I outlined a procedure for message testing that involved querying customers about different emotional aspects of a message. I referred to these as dimensions which could be, for example, believability, desirability, and memorability. A weighted average of the average utility scores, where the utilities were from MaxDiff estimations, could be calculated and this weighted score used to rank the messages. The advantage of this approach is that you can identify the drivers for the highest ranked message. For example, the highest ranked message based on the weighted average may also rank highest on believability and memorability.

Although useful, this procedure does not tell you why the message ranked high on, say, believability and memorability. What drove or motivated customers to rate these two dimensions high and, presumably, other dimensions low? Also, what motivated them to rate other messages the way they did? More information is needed to dissect the ratings.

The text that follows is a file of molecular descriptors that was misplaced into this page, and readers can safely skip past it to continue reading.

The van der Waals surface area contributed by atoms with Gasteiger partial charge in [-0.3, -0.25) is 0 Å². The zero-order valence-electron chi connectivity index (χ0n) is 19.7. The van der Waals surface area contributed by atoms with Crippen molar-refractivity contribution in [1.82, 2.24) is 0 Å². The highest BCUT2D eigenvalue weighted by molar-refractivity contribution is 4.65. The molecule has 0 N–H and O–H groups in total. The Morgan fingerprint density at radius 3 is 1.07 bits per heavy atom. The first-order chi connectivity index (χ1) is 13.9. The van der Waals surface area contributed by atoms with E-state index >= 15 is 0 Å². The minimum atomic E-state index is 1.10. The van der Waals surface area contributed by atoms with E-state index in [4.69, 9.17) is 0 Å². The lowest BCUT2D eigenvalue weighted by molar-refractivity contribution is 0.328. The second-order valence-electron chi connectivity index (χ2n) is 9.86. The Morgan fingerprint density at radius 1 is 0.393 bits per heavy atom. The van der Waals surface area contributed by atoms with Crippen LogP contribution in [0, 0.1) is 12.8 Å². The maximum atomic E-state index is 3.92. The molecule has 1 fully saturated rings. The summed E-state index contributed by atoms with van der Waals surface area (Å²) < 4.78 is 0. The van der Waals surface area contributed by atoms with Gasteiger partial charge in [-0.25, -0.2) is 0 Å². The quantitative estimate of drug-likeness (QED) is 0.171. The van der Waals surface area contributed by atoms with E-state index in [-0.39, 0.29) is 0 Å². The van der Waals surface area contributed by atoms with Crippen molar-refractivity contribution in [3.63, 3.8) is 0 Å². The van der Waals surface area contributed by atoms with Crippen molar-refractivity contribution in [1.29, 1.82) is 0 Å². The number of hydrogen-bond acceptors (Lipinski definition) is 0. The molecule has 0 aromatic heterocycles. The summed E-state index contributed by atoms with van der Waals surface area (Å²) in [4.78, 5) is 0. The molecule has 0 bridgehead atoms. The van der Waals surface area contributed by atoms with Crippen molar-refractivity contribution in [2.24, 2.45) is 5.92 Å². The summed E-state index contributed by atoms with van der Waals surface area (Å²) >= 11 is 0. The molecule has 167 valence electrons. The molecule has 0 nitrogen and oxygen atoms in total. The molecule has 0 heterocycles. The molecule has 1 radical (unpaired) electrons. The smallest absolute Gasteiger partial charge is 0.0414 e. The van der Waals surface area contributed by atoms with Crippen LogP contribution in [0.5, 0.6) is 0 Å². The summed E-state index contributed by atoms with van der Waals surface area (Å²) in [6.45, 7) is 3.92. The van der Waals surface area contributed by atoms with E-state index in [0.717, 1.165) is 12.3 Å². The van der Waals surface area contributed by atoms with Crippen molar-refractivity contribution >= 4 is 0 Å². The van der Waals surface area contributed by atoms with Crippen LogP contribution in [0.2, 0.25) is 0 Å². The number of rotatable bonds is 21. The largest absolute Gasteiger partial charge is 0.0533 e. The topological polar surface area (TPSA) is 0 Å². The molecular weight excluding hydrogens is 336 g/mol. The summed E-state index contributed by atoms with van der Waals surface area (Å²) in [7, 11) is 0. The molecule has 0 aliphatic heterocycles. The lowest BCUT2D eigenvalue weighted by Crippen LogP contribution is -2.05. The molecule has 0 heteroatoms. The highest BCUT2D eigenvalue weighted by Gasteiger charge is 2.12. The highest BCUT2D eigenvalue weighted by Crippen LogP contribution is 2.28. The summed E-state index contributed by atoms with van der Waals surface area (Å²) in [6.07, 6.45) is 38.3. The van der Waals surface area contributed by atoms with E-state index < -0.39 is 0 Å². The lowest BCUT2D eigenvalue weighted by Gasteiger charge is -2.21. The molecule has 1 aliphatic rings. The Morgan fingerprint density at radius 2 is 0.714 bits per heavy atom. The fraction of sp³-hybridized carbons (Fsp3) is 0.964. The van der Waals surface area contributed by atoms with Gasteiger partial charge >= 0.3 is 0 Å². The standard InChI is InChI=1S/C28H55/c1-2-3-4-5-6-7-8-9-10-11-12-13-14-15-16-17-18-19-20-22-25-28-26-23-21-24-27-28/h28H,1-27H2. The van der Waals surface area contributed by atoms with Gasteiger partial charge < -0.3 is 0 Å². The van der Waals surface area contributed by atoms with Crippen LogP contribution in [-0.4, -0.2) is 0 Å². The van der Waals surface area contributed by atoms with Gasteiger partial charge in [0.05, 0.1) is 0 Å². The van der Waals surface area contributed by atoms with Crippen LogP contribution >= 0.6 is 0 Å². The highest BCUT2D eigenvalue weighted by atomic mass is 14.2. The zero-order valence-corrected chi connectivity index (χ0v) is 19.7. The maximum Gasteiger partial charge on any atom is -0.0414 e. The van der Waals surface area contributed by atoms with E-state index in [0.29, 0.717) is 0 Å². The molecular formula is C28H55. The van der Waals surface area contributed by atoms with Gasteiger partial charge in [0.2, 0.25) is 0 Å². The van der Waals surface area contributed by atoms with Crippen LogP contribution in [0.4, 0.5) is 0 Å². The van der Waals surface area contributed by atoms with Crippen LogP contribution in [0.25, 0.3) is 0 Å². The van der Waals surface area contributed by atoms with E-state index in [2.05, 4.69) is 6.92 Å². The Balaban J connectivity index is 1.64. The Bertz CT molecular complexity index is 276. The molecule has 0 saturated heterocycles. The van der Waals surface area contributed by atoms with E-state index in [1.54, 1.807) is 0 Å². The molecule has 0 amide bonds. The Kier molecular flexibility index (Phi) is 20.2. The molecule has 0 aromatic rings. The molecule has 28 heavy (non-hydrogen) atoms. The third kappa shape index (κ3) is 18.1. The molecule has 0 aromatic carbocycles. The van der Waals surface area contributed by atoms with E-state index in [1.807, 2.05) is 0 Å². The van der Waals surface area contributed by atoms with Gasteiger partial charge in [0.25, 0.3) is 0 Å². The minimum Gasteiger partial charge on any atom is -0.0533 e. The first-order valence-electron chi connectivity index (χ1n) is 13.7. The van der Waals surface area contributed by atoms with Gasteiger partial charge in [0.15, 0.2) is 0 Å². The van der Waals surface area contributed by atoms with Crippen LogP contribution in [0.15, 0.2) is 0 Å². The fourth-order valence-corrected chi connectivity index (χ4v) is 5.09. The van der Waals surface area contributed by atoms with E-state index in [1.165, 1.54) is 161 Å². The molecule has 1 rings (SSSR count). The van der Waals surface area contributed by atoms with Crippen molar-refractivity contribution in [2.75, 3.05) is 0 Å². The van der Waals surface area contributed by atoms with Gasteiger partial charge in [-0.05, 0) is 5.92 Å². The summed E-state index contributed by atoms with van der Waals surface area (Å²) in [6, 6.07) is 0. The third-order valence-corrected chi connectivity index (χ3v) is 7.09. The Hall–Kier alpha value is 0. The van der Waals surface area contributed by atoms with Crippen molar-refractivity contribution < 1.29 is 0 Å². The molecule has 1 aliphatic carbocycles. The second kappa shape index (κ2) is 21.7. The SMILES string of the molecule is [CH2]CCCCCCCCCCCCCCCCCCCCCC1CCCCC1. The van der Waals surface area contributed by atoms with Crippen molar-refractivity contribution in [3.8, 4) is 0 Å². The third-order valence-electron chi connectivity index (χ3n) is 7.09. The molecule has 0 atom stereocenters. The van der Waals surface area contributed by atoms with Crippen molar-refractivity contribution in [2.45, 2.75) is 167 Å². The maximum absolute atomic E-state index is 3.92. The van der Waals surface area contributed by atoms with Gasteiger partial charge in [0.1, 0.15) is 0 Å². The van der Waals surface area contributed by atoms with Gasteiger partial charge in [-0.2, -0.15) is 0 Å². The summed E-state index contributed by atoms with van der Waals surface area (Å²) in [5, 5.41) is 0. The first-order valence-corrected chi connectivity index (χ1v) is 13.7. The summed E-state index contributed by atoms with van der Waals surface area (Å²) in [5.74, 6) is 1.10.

A possible approach is to use demographic information along with other ratings to estimate a model of the mean utility scores for the messages. The demographic data are usually collected in a survey so they should be available. This data tells you about the nature of the people that may have driven them to rate the messages as they did. A simple approach is to profile the respondents by their individual ratings. Another is to estimate a MaxDiff model at the individual level using a Hierarchical Bayes estimation procedure and then profile the customers and their responses. Data visualization tools (e.g., boxplots) could be used to study the distribution of utilities by message and demographic characteristic. Another approach is to use a decision tree methodology with the utility scores as the dependent variable and the demographic variables as the independent variables.

A better approach, however, is to model the ratings as a function of the demographics and features or characteristics of the messages, characteristics that transcend the dimensions such as Believability, Desirability, and Memorability. These characteristics could be:

  • • terseness of the wording;
  • • average length of the message wording;
  • • tone (e.g., harsh, friendly, loving, threatening);